Trilobites are extinct Paleozoic marine arthropods which lived some 520 million years ago. Tens of thousands of different trilobite species have been identified from the fossil record. The great diversity of trilobites is quite astonishing and their fossils can be found on all continents. Some trilobites were just a few millimetres long while others could be greater than half a meter. Swimming, crawling and planktonic forms existed. Some species had huge eyes while others may have lost them all together. Among the great diversity both predatory and scavenging species can be found, however, trilobites themselves were a pray for nautiloids and extinct arthropods such as Anomalocaris (the bottom drawing).
Trilobite drawing from Système silurien du centre de la Bohême by Joachim Barrande
Anomalocaris was a large Cambrian predator thought to have fed on trilobites using it’s powerful feeding appendages. However, later research has criticized this notion claiming that the appendages would have been soft and unable to penetrate the thick carapace of the trilobite. This suggests that Anomalocaris would have to feed on soft bodied organisms instead of other armored Cambrian fauna.
Chengjiang Biota - the dawn of the vertebrates, by Brian Choo:
“Strange creatures swarm in shallow sea off the northern fringes of the Gondwanan supercontinent. In the unimaginably distant future, this ancient seabed will be exposed as the Maotianshan Shale on the lush flanks of scenic hills in eastern Yunnan (Chengjiang, Jinning and Anning Counties), China. The fossils of the Maotianshan, collectively called the Chengjiang Biota, give a priceless glimpse into the Cambrian Explosion, the comparatively sudden appearances of a bewildering diversity of animal body forms that herald the arrival of the Phanerozoic. It represents one of a handful of Cambrian localities in the world, along with the Burgess Shale of Canada and Sirius Passet of Greenland, to feature extensive soft tissue preservation. The Chengjiang Biota currently includes well over 100 identified species, including creatures close to the ancestry of the vertebrate lineage.”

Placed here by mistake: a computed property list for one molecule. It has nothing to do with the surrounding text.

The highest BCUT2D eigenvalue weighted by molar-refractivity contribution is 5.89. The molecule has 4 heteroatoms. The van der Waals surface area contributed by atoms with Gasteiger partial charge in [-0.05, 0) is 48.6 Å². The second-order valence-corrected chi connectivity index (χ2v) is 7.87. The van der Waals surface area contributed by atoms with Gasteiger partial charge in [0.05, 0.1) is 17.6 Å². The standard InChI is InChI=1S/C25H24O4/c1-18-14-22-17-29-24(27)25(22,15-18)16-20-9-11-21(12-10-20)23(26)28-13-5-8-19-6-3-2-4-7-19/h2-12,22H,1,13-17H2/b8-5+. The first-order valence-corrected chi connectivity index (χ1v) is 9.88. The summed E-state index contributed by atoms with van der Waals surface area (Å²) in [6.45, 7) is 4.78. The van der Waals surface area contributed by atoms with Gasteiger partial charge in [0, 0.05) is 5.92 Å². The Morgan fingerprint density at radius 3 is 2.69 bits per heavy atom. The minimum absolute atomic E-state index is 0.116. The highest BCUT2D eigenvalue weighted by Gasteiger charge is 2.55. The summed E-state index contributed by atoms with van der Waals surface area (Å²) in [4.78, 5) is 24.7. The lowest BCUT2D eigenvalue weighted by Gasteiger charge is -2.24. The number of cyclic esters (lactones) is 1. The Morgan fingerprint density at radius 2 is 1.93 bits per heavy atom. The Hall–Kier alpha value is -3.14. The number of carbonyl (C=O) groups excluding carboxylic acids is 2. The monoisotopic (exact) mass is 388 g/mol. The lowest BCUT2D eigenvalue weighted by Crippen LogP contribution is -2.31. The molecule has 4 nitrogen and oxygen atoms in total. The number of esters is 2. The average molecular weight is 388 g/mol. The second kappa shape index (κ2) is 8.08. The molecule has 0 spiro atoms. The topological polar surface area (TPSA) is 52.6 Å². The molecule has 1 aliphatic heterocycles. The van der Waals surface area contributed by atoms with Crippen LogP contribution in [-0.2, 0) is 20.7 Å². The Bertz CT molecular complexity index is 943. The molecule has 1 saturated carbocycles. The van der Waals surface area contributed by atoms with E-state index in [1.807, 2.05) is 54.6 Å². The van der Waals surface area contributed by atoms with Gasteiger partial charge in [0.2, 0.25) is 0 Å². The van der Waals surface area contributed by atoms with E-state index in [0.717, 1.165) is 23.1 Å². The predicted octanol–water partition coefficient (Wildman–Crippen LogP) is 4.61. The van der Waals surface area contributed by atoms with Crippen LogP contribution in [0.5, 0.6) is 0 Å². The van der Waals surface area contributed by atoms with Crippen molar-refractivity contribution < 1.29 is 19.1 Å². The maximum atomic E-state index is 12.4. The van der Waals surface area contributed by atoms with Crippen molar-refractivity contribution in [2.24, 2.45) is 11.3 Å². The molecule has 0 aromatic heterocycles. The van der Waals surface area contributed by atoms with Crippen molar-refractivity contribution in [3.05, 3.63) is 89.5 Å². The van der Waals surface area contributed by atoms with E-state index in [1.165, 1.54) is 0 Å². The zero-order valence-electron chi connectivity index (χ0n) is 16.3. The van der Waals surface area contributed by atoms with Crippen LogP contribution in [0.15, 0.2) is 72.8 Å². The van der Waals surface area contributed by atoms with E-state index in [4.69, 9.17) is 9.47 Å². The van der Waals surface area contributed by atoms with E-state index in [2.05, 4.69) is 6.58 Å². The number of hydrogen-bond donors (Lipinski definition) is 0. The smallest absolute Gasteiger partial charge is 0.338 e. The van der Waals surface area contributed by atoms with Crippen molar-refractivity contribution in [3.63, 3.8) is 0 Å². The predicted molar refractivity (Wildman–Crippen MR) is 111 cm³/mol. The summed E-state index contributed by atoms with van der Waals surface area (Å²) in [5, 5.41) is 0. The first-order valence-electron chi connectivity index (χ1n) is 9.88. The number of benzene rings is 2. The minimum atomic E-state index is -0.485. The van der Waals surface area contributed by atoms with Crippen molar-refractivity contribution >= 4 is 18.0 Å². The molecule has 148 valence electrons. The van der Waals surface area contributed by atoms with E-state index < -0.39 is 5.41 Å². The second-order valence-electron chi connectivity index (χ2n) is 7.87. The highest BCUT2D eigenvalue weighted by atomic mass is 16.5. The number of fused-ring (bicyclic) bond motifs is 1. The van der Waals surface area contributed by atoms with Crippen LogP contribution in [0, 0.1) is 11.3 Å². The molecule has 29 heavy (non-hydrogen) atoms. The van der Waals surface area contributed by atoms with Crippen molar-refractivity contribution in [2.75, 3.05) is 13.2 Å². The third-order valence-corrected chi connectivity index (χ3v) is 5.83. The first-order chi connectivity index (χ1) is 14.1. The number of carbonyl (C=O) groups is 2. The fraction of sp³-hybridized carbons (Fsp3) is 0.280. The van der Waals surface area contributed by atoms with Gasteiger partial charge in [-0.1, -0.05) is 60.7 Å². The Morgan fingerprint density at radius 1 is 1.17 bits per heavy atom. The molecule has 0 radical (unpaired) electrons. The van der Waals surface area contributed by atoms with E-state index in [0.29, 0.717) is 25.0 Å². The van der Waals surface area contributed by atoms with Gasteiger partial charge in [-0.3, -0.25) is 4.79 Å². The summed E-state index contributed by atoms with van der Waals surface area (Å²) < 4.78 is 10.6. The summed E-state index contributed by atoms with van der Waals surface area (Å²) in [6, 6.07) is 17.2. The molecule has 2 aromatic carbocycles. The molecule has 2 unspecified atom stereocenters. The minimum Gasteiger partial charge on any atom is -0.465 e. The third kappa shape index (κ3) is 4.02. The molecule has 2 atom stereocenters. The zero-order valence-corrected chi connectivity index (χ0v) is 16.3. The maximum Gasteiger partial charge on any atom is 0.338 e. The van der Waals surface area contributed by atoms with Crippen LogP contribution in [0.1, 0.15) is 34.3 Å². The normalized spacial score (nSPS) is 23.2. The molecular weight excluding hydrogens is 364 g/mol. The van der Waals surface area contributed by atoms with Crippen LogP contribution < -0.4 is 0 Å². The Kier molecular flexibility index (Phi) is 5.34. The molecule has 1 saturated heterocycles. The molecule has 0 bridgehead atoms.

Walking with Monsters - “Water Dwellers”: Anomalocaris
Anomalocaris (literally, “strange shrimp”) was one of the first and largest of his family, Anomalocaridida. Anomalocaris was one of the most successful genera of the Cambrian period; he had a worldwide distribution and survived over 20 million years. Anomalocaris’ eyes, on the calibre of only a few modern insects, were compound with around 30 thousand lenses. He would swim above the ocean floor, find prey, and shred it in three rings of teeth.
I KNOW most of my followers probably don’t care for these things but! There’s a new company called Paleo Pals that are planning to make adorable plushies of various extinct organisms often overshadowed by the dinosaurs, using data from actual fossils and studies!
They just reached their kickstarter goals and will be ready to sell the first plush of their series, Andy the Anomalocaris, at around April! Like I said, they’re planning on doing other stuff (the next one is Diplocaulus), so if you think you might be interested you should check it out!
It seems that anomalocaridids had two sets of flaps along their bodies – not only the swimming lobes originating from their undersides, but also a smaller set of dorsal flaps that appear to have been associated with gill-like structures.
And according to this paperAnomalocaris itself had a small head shield, too. These ancient stem-arthropods just keep on surprising us, don’t they?